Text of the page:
$2.7 billion budget plan passes despite Democratic opposition

Susan Smith

Susan Smith

PIERRE (CNS) – The South Dakota Legislature passed a $2.7 billion budget on March 8 that some said was argued about mostly behind closed doors and without the input of Democrats that sit on the Appropriations Committee.

Lawmakers voted on a balanced budget, but at least in the Senate they didn’t do it without some opposition.

Sen. Paul Symens, D-Amherst, who is a past Appropriations Committee chairman, argued that the general budget bill could have been delivered to the House and Senate floors earlier than the last day – it was when he ran the committee.

“It’s no wonder people out there in the state wonder what in the devil is going on in Pierre,” he said.

Symens said getting the bill at the last minute gave lawmakers no time for review before voting.

“Most members of the body should be voting no on it because they don’t know what’s in it,” he said. “Ladies and gentlemen, this thing stinks. It stinks to high heaven.”

Sen. Jerry Apa, R-Lead, said he sympathized with Symens.

“I don’t blame him for being upset,” he said. “We’re pushing the clock. There were too many loggerheads all over the place.”

The Appropriations Committee meets and hears reports from state departments and agencies and also testimony on spending bills throughout the session. Apa said Republican and Democrat Appropriations Committee members also meet separately and that’s part of the political process. They both can bring their own amendments to the general bill.

“That’s how we do it, we both have different agendas,” he said. “You don’t lay your cards on the table. Politics don’t work that way.”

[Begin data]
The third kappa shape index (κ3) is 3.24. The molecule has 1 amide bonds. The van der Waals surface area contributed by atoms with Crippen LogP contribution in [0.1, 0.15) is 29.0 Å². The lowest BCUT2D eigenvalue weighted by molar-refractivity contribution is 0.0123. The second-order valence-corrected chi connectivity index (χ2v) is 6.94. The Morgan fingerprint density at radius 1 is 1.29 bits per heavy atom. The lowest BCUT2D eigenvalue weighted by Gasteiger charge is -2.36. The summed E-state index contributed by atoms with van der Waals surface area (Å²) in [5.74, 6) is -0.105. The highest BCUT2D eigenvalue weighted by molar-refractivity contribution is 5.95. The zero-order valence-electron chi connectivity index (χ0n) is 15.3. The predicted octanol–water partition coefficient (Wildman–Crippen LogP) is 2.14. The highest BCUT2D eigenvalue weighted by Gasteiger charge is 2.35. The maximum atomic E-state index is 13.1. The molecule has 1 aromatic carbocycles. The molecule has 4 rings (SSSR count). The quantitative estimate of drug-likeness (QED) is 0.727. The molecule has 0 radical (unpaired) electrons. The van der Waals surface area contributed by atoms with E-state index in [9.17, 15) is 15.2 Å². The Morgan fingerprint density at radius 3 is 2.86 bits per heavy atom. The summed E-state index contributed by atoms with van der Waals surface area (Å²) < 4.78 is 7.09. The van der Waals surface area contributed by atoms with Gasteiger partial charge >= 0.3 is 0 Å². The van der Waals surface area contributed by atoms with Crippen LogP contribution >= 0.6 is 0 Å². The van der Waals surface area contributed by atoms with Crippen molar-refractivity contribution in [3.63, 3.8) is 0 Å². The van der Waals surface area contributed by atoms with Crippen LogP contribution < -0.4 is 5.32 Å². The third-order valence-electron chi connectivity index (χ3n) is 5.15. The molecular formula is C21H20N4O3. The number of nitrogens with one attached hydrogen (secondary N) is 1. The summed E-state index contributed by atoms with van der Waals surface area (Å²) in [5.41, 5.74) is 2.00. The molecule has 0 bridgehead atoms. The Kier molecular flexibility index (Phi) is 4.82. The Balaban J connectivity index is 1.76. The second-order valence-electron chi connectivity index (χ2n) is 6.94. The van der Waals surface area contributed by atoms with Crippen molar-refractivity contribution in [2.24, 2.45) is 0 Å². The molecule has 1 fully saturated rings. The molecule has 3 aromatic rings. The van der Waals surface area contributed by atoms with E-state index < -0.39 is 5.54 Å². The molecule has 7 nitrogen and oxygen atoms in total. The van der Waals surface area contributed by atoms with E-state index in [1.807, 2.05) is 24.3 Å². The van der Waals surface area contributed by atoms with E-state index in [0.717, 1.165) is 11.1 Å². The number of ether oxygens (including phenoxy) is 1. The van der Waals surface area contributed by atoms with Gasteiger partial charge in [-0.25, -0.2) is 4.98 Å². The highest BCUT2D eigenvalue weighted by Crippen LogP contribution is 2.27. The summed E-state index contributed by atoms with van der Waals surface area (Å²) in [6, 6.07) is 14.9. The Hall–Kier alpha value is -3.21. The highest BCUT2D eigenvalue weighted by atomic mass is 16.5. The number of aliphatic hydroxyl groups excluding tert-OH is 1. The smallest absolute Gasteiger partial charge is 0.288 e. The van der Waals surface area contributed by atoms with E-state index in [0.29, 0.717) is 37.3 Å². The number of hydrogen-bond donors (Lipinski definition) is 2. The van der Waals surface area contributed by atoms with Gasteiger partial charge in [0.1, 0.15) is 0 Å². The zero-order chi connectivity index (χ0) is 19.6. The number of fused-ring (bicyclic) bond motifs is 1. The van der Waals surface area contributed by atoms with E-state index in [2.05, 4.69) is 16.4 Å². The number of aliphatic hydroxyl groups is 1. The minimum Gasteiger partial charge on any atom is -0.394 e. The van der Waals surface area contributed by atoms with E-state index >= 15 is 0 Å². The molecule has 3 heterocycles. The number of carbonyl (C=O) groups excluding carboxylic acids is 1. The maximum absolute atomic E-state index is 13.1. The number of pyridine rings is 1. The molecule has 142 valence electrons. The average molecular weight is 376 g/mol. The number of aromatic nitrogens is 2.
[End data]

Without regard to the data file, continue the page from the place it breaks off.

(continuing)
One new member of the Appropriations Committee was disappointed with the lack of input her caucus had in discussions.

Rep. Julie Bartling, D-Burke, said she would have liked to discuss areas Republicans were concerned with rather than having the budget “thrown at us basically in the form of amendments.”

“I just don’t think that’s a real straightforward, open way to handle it when we’re dealing with a state budget of this size,” she said.

“I don’t feel I’m a real part of the whole process and I’m just a little discouraged by that.”

Lawmakers argued most of the session on whether to raise taxes on cigarettes 30 or 20 cents per pack. They also disagreed on whether to tax smokeless tobacco products. Legislators finally agreed on the 20-cent version that didn’t include increasing taxes on products like chewing tobacco.

Gov. Mike Rounds also wanted a three percent pay raise for state employees because he says he’s going to ask a lot of them in the coming year, which means they’ll be responsible for helping him find ways to trim state spending. But lawmakers balked at that plan in a year when it was projected they would have a $54 million shortfall in funds. They ended up giving state employees a two-percent raise.

Those two fights held up formal discussion on the budget until about 1 p.m. on March 8, the last day of the session’s main run. When appropriators sat down to hash out budget details there were about 40 amendments on the table.

“In the last minute, changes are happening,” Rep. Jim Putnam, R-Armour, said.

The Senate passed the bill 26-8. The House passed it 69-0.